Typically, the blog before a trip includes an introduction to the team members. I find it inspirational to hear what causes a person to invest time and money in a trip to Liberia. This time, however, you will meet most of the team after the trip. All except Susie.
This is Susie’s third trip to Liberia. I met her last year at the airport in Newark, when we served together on a team. I’m looking forward to serving with her again, and I am pleased to introduce her to you in her own words.
I love doing missions, loving on people and helping others. I also love meeting new people and seeing and experiencing different places and things.
I feel we’ve been able to help some of the lovely ladies in Liberia with their personal needs. Being female myself, I identify with the importance of these needs.
After becoming involved with Dignity:Liberia, it occurred to me that my own mother was a victim of fistula at the age of 16. Like many of the young ladies in Liberia, she was living at home with her parents after she got married, and my father was drafted into the military. She became pregnant, and attempted birth at home like her mother and many others did in those years. The doctor was called, and present, but delivery of my 9 ½ lb. sister was so difficult that it left my mother with a fistula. Thank the Lord she was later able to have surgery, to be repaired.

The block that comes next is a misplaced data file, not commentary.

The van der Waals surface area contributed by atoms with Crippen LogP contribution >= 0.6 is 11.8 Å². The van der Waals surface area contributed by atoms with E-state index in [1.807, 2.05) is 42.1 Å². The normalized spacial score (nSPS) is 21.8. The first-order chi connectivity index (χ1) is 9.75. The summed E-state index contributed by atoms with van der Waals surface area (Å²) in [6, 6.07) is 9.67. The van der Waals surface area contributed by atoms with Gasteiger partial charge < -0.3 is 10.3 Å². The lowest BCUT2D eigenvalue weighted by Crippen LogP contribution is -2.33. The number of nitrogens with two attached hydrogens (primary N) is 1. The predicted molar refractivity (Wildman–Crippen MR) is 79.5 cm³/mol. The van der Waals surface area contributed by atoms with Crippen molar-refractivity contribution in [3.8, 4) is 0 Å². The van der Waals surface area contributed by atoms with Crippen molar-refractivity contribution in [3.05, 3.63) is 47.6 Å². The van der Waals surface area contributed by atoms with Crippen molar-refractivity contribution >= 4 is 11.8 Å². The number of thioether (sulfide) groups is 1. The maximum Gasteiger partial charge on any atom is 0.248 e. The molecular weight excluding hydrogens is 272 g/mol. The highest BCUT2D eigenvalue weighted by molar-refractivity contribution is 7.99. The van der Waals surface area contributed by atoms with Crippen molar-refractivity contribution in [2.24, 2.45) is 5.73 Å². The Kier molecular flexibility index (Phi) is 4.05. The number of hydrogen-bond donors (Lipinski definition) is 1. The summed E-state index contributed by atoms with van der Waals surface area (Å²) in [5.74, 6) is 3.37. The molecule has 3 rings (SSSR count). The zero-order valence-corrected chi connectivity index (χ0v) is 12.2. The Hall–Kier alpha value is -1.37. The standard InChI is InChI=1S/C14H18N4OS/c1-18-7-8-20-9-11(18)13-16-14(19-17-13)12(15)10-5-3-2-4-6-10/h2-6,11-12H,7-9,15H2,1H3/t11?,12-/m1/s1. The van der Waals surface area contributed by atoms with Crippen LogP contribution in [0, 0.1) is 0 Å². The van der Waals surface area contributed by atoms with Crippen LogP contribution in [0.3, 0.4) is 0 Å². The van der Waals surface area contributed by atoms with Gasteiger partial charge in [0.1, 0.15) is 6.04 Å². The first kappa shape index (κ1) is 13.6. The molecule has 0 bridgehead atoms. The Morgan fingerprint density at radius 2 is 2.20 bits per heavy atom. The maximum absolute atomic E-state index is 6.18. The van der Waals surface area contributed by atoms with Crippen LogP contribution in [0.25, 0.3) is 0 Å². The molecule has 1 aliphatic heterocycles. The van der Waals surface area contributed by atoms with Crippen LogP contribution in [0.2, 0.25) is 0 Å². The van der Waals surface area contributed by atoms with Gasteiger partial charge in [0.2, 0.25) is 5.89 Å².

I am a retired corrections officer; I spent 24 years with the Missouri Department of Corrections. I just celebrated my 75th birthday in southern Louisiana, doing Disaster Relief with the Southern Baptist Association. I enjoy physical activity, and the Chainsaw and Flood Recovery Teams in particular, in Disaster Relief.
During the past 12 years I’ve been on a Project Hope mission team to Managua, Nicaragua. Besides donating to help them afford many ministries, I especially enjoy physically helping construct the little houses in the villages we build.
Helping to build the medical facility in Liberia, like the houses in Nicaragua, would be so rewarding, knowing I have had such an impact on these peoples’ lives for years to come.
I’m anxious to see what part of the building activities I can actually physically do. Then stand back and see the accomplishments.
Kathy Beth Stavinoha
Kathy Beth lives and works in Austin, TX. She graduated from high school in Monrovia, Liberia in 1977.